Interview with Jerry Spinelli, Author of Stargirl
by Alexie Basil
Dare to be different, no matter the consequences.
That’s one of the central messages from the New York Times–bestselling, award-winning, classroom-favorite, modern-classic novel by Jerry Spinelli, Stargirl. If you’re as obsessed with Leo and Stargirl’s unique and evolving friendship as we are, you will absolutely love this behind-the-scenes interview from Random House with none other than the Newbery Medal author himself. This interview originally appeared on Teens@Random.
Read on with your students to learn more about who inspired the character of Stargirl, discover what made Jerry want to be a writer, and even get Jerry’s number-one piece of advice to aspiring authors!
Q: What was your inspiration for creating the character Stargirl? Did you draw from people you knew or from your imagination?
Jerry Spinelli: I drew the aspects of Stargirl from many sources in memory, literature, and hopeful imagination. The one real-life person who embodies more of those aspects than anyone else I know is my wife and fellow author, Eileen.
Q: Do you believe that people like Stargirl really exist, or is she a fantasy character?
JS: Short answer: Eileen Spinelli exists.
Long answer: Stargirl is as real as hope, as real as possibility, as real as the best in human nature. Outrageous? I hope so. Thank goodness for the outrageous among us. I wish I were more outrageous, less predictable, more unrealistic. I understand that the story carries a whiff of fantasy, of the tall tale. The story, and in particular the character, are intended to raise dust in the corners of credibility, to challenge our routine ways of seeing ourselves. When Archie says to Leo, “She is us more than we are us,” he refers to both her essential humanity and to our own often-unrealized potential. Leo himself almost accuses her of being too good to be true, then later notes, “That was no saint kissing me.”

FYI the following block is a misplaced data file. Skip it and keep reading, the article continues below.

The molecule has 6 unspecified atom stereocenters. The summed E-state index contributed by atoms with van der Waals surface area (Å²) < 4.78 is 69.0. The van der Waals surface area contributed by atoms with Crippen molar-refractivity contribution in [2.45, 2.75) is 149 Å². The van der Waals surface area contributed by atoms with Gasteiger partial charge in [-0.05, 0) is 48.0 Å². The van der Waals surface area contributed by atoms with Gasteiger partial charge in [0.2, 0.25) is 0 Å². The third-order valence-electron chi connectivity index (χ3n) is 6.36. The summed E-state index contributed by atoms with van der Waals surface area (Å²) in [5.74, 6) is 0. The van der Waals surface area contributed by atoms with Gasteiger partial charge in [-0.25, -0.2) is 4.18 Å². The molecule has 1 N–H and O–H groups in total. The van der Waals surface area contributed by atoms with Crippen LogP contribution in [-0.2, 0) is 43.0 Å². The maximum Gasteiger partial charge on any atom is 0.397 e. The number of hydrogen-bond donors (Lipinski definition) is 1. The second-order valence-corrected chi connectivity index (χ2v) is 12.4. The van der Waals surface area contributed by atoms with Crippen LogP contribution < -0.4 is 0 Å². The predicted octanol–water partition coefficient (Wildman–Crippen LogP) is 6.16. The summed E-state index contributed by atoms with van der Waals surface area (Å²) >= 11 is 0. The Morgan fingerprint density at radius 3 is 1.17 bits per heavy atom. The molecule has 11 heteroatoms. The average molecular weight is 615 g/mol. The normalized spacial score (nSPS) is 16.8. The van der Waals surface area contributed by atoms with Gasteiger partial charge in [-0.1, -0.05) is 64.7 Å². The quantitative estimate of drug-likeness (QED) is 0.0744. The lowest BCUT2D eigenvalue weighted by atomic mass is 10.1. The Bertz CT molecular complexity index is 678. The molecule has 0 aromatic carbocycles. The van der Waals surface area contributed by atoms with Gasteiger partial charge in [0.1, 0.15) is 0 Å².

What does it say about us if we believe such a person to be impossible? The message of the story is precisely the opposite: such a person is possible, and to the extent that Stargirl is us (Archie: “She’s an earthling if ever there was one.”), so are we.
Q: If you were to characterize your high school experience, how would you describe it?
JS: Learning to be imperfect and happy at the same time, scratching around for what and who I wanted to be.
Q: When did you realize you wanted to be a writer?
JS: Eleventh grade, around the time a poem of mine about a football game was published in the local newspaper. I guess it was largely a matter of timing. I was 16. My dream of becoming a Major League Baseball player was fading. The imperative to find my course in life was upon me. I was shopping around for who I wanted to be. And here this writing thing seemed to reach down and pluck me out of the crowd. I mean, it wasn’t forced, it wasn’t planned. Nobody assigned me to write a poem after the game. I didn’t try to get it published. I didn’t seek the resulting notoriety. All this pretty much just happened to me.
What I did was just apply a little common sense: I like to write, I seem to be pretty good at it, people seem to like what I write (admittedly a lot to conclude from a single poem)—ergo, I’ll be a writer. Simple!
Q: How did you start writing Stargirl? What parts of the story came together first?
JS: I have notes going all the way back to 1966 for the book that ultimately became Stargirl. At first it was going to be about a boy. It went through many titles, including Moonshadow and Under the Bomb. Many things I read over the years influenced the story, notably the play Ondine by Giraudoux. In its final form, the story finds its most specific inspiration in my wife, Eileen, some of whose good deeds and such I happily confiscated.
Q: What advice do you have for young writers?
JS: For me, there are many little rules, all superseded by one golden rule: Write what you care about.
Have you ever met a Stargirl in your own life? Or, maybe you’ve been a Stargirl yourself! Tell us your story on social media using the hashtag #ScholasticBookClubs.
Jerry Spinelli is the author of more than a dozen books for young readers, including Maniac Magee, winner of the Newbery Medal, and Stargirl, a New York Times bestseller and an ALA Top Ten Best Book for Young Adults. Jerry made his picture book debut with My Daddy and Me, a loving tribute to fathers and sons.
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